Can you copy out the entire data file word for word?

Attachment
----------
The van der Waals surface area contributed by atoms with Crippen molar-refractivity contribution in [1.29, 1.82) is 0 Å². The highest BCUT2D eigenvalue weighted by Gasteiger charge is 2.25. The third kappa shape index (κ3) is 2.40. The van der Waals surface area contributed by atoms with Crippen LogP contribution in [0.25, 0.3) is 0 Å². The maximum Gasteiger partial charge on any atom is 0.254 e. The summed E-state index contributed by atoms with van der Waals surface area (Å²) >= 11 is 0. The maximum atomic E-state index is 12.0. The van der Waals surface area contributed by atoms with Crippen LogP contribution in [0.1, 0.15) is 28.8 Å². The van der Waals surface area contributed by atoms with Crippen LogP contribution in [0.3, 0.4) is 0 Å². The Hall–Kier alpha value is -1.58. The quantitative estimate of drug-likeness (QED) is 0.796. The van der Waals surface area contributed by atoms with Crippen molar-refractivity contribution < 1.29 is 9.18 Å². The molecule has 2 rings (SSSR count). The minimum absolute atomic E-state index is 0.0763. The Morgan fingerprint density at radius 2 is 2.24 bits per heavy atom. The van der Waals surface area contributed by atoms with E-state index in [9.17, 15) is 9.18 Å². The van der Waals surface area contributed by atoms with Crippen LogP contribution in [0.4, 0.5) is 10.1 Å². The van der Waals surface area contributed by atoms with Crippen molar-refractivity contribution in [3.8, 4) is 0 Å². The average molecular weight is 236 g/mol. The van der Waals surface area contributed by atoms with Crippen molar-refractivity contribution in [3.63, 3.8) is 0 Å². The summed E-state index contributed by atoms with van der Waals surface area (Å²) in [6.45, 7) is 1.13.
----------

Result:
The van der Waals surface area contributed by atoms with Crippen molar-refractivity contribution in [1.29, 1.82) is 0 Å². The highest BCUT2D eigenvalue weighted by Gasteiger charge is 2.25. The third kappa shape index (κ3) is 2.40. The van der Waals surface area contributed by atoms with Crippen LogP contribution in [0.25, 0.3) is 0 Å². The maximum Gasteiger partial charge on any atom is 0.254 e. The summed E-state index contributed by atoms with van der Waals surface area (Å²) >= 11 is 0. The maximum atomic E-state index is 12.0. The van der Waals surface area contributed by atoms with Crippen LogP contribution in [0.1, 0.15) is 28.8 Å². The van der Waals surface area contributed by atoms with Crippen LogP contribution in [0.3, 0.4) is 0 Å². The Hall–Kier alpha value is -1.58. The quantitative estimate of drug-likeness (QED) is 0.796. The van der Waals surface area contributed by atoms with Crippen molar-refractivity contribution < 1.29 is 9.18 Å². The molecule has 2 rings (SSSR count). The minimum absolute atomic E-state index is 0.0763. The Morgan fingerprint density at radius 2 is 2.24 bits per heavy atom. The van der Waals surface area contributed by atoms with E-state index in [9.17, 15) is 9.18 Å². The van der Waals surface area contributed by atoms with Crippen LogP contribution in [0.4, 0.5) is 10.1 Å². The van der Waals surface area contributed by atoms with Crippen molar-refractivity contribution in [3.8, 4) is 0 Å². The average molecular weight is 236 g/mol. The van der Waals surface area contributed by atoms with Crippen molar-refractivity contribution in [3.63, 3.8) is 0 Å². The summed E-state index contributed by atoms with van der Waals surface area (Å²) in [6.45, 7) is 1.13.